Macron will heal 'divisions' after landslide French election win

Macron will heal 'divisions' after landslide French election win
By Emma Clark
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With the vast majority of the votes counted, the centrist has 65% of the share compared to Le Pen's 35% in Sunday's run-off.


Political newcomer Emmanuel Macron has comfortably won the French election, defeating far-right, anti-EU rival Marine Le Pen.

With the vast majority of the votes counted, the centrist has around 65% of the share compared to Le Pen’s 35% in Sunday’s run-off.

But it was a record performance for the National Front, who won support for its anti-globalisation and anti-immigration policies.

Le Pen’s tally was almost double the score of her father and National Front founder Jean-Marie, who was trounced by the conservative Jacques Chirac in the presidential run-off in 2002.

The election was one of the most bitterly-fought and unpredictable in decades, marred by scandals, leaks and data hacks.

Macron’s emphatic victory, which has smashed the dominance of France’s mainstream parties, will bring huge relief to European allies who had feared another populist upheaval to follow Britain’s vote to quit the EU and Donald Trump’s election as U.S. president.

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In a rousing victory speech outside the Louvre in central Paris, the president-elect recognised the deep divisions in France.

He broke off from his speech to stop the crowds from booing at the mention of far-right voters.

“I will do all I can to during the next five years so that no-one ever has a reason again to vote for extremists,” he said.

Joined by his wife Brigitte, he urged campaigners to help him build a parliamentary majority, crucial if he is to easily carry out his planned reforms.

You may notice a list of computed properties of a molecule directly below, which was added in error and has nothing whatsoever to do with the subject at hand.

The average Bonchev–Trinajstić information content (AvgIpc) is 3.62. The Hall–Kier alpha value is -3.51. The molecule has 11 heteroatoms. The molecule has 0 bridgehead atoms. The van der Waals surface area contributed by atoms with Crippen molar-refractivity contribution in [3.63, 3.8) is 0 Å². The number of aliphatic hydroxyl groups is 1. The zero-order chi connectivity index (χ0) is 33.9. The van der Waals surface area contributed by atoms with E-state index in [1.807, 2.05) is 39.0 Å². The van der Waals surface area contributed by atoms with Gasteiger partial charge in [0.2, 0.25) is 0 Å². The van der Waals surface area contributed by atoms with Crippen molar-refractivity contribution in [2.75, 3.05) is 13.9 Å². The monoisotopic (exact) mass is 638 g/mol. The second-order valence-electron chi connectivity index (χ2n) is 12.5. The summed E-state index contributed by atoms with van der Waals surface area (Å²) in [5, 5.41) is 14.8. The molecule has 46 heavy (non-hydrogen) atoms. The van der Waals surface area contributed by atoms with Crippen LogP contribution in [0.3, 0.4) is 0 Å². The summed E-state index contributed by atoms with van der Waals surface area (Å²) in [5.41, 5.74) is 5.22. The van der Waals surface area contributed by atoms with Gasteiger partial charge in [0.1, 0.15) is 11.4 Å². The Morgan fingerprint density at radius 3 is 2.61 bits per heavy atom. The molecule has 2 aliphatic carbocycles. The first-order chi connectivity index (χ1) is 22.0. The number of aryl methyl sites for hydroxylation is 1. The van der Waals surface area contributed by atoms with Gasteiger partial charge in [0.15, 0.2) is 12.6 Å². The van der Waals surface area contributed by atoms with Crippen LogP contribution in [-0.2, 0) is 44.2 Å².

“Our task is huge,” he warned.

He earlier made a more solemn speech at his campaign headquarters, vowed to rebuild the link between “Europe and its people”.

Macron will become the eighth – and youngest – president of France’s Fifth Republic when he moves into the Elysee Palace after his inauguration next weekend.

The 39-year-old former investment banker, who served for two years as economy minister under Hollande has never previously held elected office.

Macron’s immediate challenge will be to secure a majority in next month’s parliamentary election for En Marche! (Onwards!), his political movement that is barely a year old, in order to implement his policies.

Far-left presidential candidate Jean-Luc Melenchon, defeated in the first round of the election, said Macron is planning “a war on the French social system” and called on his voters to mobilise against the ex-banker in parliamentary elections in June.

Conceding defeat, Le Pen told her supporters: “The National Front… must deeply renew itself in order to rise to the historic opportunity and meet the French people’s expectations.


“I will propose to start this deep transformation of our movement in order to make a new political force.”

President of the European Commission Jean-Claude Juncker congratulated, Macron, a keen defender of the EU.

He said: “I am delighted that the ideas you defended, of a strong and progressive Europe, which protects all its citizens, will be those that you will carry into your presidency in the debate about the history of Europe.”

US president Donald Trump, who previously suggested Le Pen would benefit in the polls from a recent suspected terrorist attack in Paris, tweeted that “I look very much forward to working with (Macron)”.

Meanwhile in Paris, demonstrators protested against both Le Pen and Macron.


It came after the highest level of second round abstention in decades, 24.8%, with many voters dismayed at the choice between an ex-banker and a far-right firebrand.

First moments after French presidential election

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